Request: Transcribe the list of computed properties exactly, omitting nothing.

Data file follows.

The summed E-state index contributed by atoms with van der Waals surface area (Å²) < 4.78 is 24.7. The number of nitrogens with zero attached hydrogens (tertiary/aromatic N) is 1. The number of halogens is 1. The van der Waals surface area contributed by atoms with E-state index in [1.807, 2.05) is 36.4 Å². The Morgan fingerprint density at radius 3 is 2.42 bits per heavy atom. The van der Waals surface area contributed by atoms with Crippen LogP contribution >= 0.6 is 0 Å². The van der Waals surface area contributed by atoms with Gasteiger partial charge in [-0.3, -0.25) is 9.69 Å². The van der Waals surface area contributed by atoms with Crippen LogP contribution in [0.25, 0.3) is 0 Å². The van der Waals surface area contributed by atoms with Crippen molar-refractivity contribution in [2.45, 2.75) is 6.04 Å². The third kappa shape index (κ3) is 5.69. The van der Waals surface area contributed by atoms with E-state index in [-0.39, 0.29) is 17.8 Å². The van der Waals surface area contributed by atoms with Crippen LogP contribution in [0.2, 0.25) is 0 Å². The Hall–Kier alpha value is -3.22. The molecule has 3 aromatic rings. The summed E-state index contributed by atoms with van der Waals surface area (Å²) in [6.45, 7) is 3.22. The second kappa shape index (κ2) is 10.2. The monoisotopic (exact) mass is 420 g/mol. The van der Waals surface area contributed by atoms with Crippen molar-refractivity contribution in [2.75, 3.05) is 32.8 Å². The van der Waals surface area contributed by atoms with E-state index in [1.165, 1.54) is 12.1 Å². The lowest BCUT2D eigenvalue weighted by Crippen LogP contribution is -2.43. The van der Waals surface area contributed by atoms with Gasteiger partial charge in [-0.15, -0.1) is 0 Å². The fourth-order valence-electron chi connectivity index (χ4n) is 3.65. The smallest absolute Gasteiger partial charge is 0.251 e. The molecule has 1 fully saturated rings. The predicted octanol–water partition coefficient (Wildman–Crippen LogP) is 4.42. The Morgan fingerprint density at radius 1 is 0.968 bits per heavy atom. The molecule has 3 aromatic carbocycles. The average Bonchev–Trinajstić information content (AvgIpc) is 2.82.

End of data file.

The summed E-state index contributed by atoms with van der Waals surface area (Å²) < 4.78 is 24.7. The number of nitrogens with zero attached hydrogens (tertiary/aromatic N) is 1. The number of halogens is 1. The van der Waals surface area contributed by atoms with E-state index in [1.807, 2.05) is 36.4 Å². The Morgan fingerprint density at radius 3 is 2.42 bits per heavy atom. The van der Waals surface area contributed by atoms with Crippen LogP contribution >= 0.6 is 0 Å². The van der Waals surface area contributed by atoms with Gasteiger partial charge in [-0.3, -0.25) is 9.69 Å². The van der Waals surface area contributed by atoms with Crippen LogP contribution in [0.25, 0.3) is 0 Å². The van der Waals surface area contributed by atoms with Crippen molar-refractivity contribution in [2.45, 2.75) is 6.04 Å². The third kappa shape index (κ3) is 5.69. The van der Waals surface area contributed by atoms with E-state index in [-0.39, 0.29) is 17.8 Å². The van der Waals surface area contributed by atoms with Crippen LogP contribution in [0.2, 0.25) is 0 Å². The Hall–Kier alpha value is -3.22. The molecule has 3 aromatic rings. The summed E-state index contributed by atoms with van der Waals surface area (Å²) in [6.45, 7) is 3.22. The second kappa shape index (κ2) is 10.2. The monoisotopic (exact) mass is 420 g/mol. The van der Waals surface area contributed by atoms with Crippen molar-refractivity contribution in [2.75, 3.05) is 32.8 Å². The van der Waals surface area contributed by atoms with E-state index in [1.165, 1.54) is 12.1 Å². The lowest BCUT2D eigenvalue weighted by Crippen LogP contribution is -2.43. The van der Waals surface area contributed by atoms with Gasteiger partial charge in [-0.15, -0.1) is 0 Å². The fourth-order valence-electron chi connectivity index (χ4n) is 3.65. The smallest absolute Gasteiger partial charge is 0.251 e. The molecule has 1 fully saturated rings. The predicted octanol–water partition coefficient (Wildman–Crippen LogP) is 4.42. The Morgan fingerprint density at radius 1 is 0.968 bits per heavy atom. The molecule has 3 aromatic carbocycles. The average Bonchev–Trinajstić information content (AvgIpc) is 2.82.